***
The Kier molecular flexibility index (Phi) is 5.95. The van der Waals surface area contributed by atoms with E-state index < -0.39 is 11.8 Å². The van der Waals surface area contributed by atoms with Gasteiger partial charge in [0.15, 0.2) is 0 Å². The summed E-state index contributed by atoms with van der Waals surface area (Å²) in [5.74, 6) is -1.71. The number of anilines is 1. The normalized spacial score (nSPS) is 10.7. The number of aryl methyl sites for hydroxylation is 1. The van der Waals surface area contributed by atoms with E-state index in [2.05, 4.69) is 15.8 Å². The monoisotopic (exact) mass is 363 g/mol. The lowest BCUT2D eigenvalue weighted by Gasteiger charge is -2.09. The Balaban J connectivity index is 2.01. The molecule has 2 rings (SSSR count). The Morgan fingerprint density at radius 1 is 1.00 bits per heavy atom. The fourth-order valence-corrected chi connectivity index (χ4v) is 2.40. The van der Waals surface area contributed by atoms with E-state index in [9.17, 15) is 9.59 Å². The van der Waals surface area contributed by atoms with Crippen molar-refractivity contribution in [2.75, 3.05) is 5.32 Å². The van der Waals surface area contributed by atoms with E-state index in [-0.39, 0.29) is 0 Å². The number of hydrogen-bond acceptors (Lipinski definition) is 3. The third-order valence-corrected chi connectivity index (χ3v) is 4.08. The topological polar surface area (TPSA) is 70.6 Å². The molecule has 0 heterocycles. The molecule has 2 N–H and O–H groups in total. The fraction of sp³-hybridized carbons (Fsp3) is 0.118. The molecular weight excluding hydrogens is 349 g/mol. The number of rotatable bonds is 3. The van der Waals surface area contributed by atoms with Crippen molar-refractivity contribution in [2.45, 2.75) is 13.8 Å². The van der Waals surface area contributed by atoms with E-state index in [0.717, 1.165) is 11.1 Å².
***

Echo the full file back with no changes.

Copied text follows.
The Kier molecular flexibility index (Phi) is 5.95. The van der Waals surface area contributed by atoms with E-state index < -0.39 is 11.8 Å². The van der Waals surface area contributed by atoms with Gasteiger partial charge in [0.15, 0.2) is 0 Å². The summed E-state index contributed by atoms with van der Waals surface area (Å²) in [5.74, 6) is -1.71. The number of anilines is 1. The normalized spacial score (nSPS) is 10.7. The number of aryl methyl sites for hydroxylation is 1. The van der Waals surface area contributed by atoms with E-state index in [2.05, 4.69) is 15.8 Å². The monoisotopic (exact) mass is 363 g/mol. The lowest BCUT2D eigenvalue weighted by Gasteiger charge is -2.09. The Balaban J connectivity index is 2.01. The molecule has 2 rings (SSSR count). The Morgan fingerprint density at radius 1 is 1.00 bits per heavy atom. The fourth-order valence-corrected chi connectivity index (χ4v) is 2.40. The van der Waals surface area contributed by atoms with E-state index in [9.17, 15) is 9.59 Å². The van der Waals surface area contributed by atoms with Crippen molar-refractivity contribution in [2.75, 3.05) is 5.32 Å². The van der Waals surface area contributed by atoms with E-state index in [-0.39, 0.29) is 0 Å². The number of hydrogen-bond acceptors (Lipinski definition) is 3. The third-order valence-corrected chi connectivity index (χ3v) is 4.08. The topological polar surface area (TPSA) is 70.6 Å². The molecule has 0 heterocycles. The molecule has 2 N–H and O–H groups in total. The fraction of sp³-hybridized carbons (Fsp3) is 0.118. The molecular weight excluding hydrogens is 349 g/mol. The number of rotatable bonds is 3. The van der Waals surface area contributed by atoms with Crippen molar-refractivity contribution in [2.45, 2.75) is 13.8 Å². The van der Waals surface area contributed by atoms with E-state index in [0.717, 1.165) is 11.1 Å².